To answer the first RQ, a measurement model with the three dimensions of TBL sustainability (i.e., economic, environmental, social) was assessed. Because the TBL model has not been tested and applied to the context of fashion brands, exploratory factor analysis (EFA) was conducted to evaluate the dimensionality of the measurement items (Gerbing and Hamilton 1996). An EFA using principle component analysis with Varimax rotation was performed on the 17 measurement items for the three dimensions of sustainability of fashion brands. Five items were dropped due to their low factor loadings (less than .50) and cross-loadings with other factor items. Although one item (“[xyz]’s clothes was produced with a minimum effect on the environment (e.g., no gases, low carbon foot print) and animals”) that was loaded with environmental sustainability (.677) also loaded with social sustainability (.512), we decided to keep this item, given its conceptual significance in measuring the environmental aspect of sustainability. The results of EFA (see Table 3) indicated that 12 items yielded a clear three-factor model, supporting the three dimensions of sustainability theorized in the TBL model.
Table 3

Rotated component matrix of factor analysis

 

Measurement items

Component

1

2

3

Economic sustainability

EC1: [xyz]’s clothes have good design and style

.851

.117

.194

EC2: [xyz]’s clothes are soft, comfortable and provide a good fit

.810

.309

.230

EC3: [xyz]’s clothes provide high quality in materials and stitching

.753

.304

.369

EC4: [xyz]’s clothes are fit for purpose, hard-wearing, and durable

.701

.396

.335

Environmental sustainability

EV1: Toxic chemicals are not used in production by [xyz]

.229

.784

.376

EV2: [xyz] adopts environmentally friendly production practices

.349

.719

.442

EV3: [xyz]’s clothes are produced with a minimum effect on the environment (e.g., no gases, low carbon foot print) and animals

.337

.677

.512

EV4: [xyz]’s clothes are made from sustainable materials such as organic cotton and not be synthetic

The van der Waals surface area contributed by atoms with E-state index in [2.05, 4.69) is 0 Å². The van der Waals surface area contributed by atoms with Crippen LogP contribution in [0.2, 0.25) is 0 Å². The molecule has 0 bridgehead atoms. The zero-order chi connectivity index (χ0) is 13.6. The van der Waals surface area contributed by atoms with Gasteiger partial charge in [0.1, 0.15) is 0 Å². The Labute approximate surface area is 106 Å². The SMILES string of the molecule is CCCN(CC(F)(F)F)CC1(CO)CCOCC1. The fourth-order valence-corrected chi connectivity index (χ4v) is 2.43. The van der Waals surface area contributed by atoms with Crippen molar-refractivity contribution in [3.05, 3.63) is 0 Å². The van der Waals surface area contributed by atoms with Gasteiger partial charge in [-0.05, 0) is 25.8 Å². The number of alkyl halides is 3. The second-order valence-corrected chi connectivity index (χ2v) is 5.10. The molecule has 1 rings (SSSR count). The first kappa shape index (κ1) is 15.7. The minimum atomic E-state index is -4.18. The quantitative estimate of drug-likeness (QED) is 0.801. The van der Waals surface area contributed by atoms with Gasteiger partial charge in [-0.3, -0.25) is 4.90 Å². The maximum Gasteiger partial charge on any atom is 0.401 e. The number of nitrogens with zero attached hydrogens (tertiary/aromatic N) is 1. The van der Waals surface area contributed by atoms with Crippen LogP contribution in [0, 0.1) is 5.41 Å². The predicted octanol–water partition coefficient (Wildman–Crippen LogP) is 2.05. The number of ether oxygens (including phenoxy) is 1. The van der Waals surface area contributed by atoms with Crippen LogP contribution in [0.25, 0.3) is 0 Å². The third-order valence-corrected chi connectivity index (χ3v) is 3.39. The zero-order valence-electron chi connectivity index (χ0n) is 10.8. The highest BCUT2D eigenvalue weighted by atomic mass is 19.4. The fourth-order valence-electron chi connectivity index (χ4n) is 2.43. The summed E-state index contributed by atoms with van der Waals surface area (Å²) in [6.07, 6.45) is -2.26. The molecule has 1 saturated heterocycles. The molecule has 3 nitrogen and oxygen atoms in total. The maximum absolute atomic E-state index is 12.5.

.398

.655

.451

Social sustainability

SO1: [xyz] prefers local production of their clothing

.311

.315

.791

SO2: [xyz]’s products are made under safe and healthy working conditions, without child labor or sweatshops

.279

.378

.778

SO3: [xyz] pays fair wage for factory workers and raw material suppliers

.272

.386

.752

SO4: [xyz] gives back to the communities in which it does business

.322

.424

.728

After verifying the three-factor of TBL sustainability, CFA was conducted. The model fit indices were: χ2(48) = 140.360, χ2/df = 2.924, RMSEA = .05, CFI = .99, NFI = .98, TLI = .98. The construct validity of each construct was evaluated by both convergent and discriminant validity. The convergent validity of the measurement model was confirmed by two findings: (1) factor loadings for all 12 items were significant (p < .001) and exceeded the recommended level of .70; and (2) the average variances extracted (AVEs) for all the latent variables ranged from .62 to .88 (see Table 4), greater than the recommended threshold value of .50 (Fornell and Larcker 1981). Discriminant validity was assessed in two ways. First, a series of nested models were specified that constrained the covariance between the pairs of constructs. The constrained models (i.e., constraining the correlation between the pairs of constructs to 1) were then compared to the base line model, which allowed the parameters to correlate freely. The difference in the Chi square statistics between the constrained and the standard model was significant (Anderson and Gerbing 1998), indicating discriminant validity between all the constructs. Second, a stricter test of discriminant validity was performed by examining the AVEs and the shared variance between all possible pairs of latent variables. When an AVE exceeds shared variance (i.e., squared correlation coefficients) between all possible pairs of latent variables, then discriminant validity is supported (Fornell and Larcker 1981). This second test revealed that the social and environmental dimensions of sustainability were highly correlated (see Table 4). Although a measurement model did not pass the second test for discriminant validity, it was still deemed valid, given the argument that multidimensional constructs by nature are difficult to establish for discriminant validity (Mathwick et al. 2001).